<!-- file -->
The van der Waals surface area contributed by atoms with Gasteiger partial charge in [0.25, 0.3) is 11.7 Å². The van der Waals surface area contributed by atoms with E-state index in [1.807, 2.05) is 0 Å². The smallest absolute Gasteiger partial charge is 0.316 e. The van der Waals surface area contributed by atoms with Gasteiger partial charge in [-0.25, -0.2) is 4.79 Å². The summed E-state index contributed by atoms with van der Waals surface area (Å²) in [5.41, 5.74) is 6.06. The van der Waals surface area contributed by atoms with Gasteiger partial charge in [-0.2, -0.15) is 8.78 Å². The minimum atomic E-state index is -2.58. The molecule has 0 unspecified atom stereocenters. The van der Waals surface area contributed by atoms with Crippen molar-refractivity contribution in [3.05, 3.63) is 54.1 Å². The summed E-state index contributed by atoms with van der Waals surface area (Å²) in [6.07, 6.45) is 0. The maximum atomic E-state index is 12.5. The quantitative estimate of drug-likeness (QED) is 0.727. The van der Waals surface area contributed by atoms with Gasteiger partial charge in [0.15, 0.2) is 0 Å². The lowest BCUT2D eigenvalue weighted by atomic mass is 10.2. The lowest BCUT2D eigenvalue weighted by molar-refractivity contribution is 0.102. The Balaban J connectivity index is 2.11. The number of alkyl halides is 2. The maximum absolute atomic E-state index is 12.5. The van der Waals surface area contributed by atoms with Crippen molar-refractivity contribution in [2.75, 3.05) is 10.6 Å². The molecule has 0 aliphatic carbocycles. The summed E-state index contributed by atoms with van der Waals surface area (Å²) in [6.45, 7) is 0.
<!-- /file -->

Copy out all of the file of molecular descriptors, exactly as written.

The van der Waals surface area contributed by atoms with Gasteiger partial charge in [0.25, 0.3) is 11.7 Å². The van der Waals surface area contributed by atoms with E-state index in [1.807, 2.05) is 0 Å². The smallest absolute Gasteiger partial charge is 0.316 e. The van der Waals surface area contributed by atoms with Gasteiger partial charge in [-0.25, -0.2) is 4.79 Å². The summed E-state index contributed by atoms with van der Waals surface area (Å²) in [5.41, 5.74) is 6.06. The van der Waals surface area contributed by atoms with Gasteiger partial charge in [-0.2, -0.15) is 8.78 Å². The minimum atomic E-state index is -2.58. The molecule has 0 unspecified atom stereocenters. The van der Waals surface area contributed by atoms with Crippen molar-refractivity contribution in [3.05, 3.63) is 54.1 Å². The summed E-state index contributed by atoms with van der Waals surface area (Å²) in [6.07, 6.45) is 0. The maximum atomic E-state index is 12.5. The quantitative estimate of drug-likeness (QED) is 0.727. The van der Waals surface area contributed by atoms with Gasteiger partial charge in [0.15, 0.2) is 0 Å². The lowest BCUT2D eigenvalue weighted by atomic mass is 10.2. The lowest BCUT2D eigenvalue weighted by molar-refractivity contribution is 0.102. The Balaban J connectivity index is 2.11. The number of alkyl halides is 2. The maximum absolute atomic E-state index is 12.5. The van der Waals surface area contributed by atoms with Crippen molar-refractivity contribution in [2.75, 3.05) is 10.6 Å². The molecule has 0 aliphatic carbocycles. The summed E-state index contributed by atoms with van der Waals surface area (Å²) in [6.45, 7) is 0.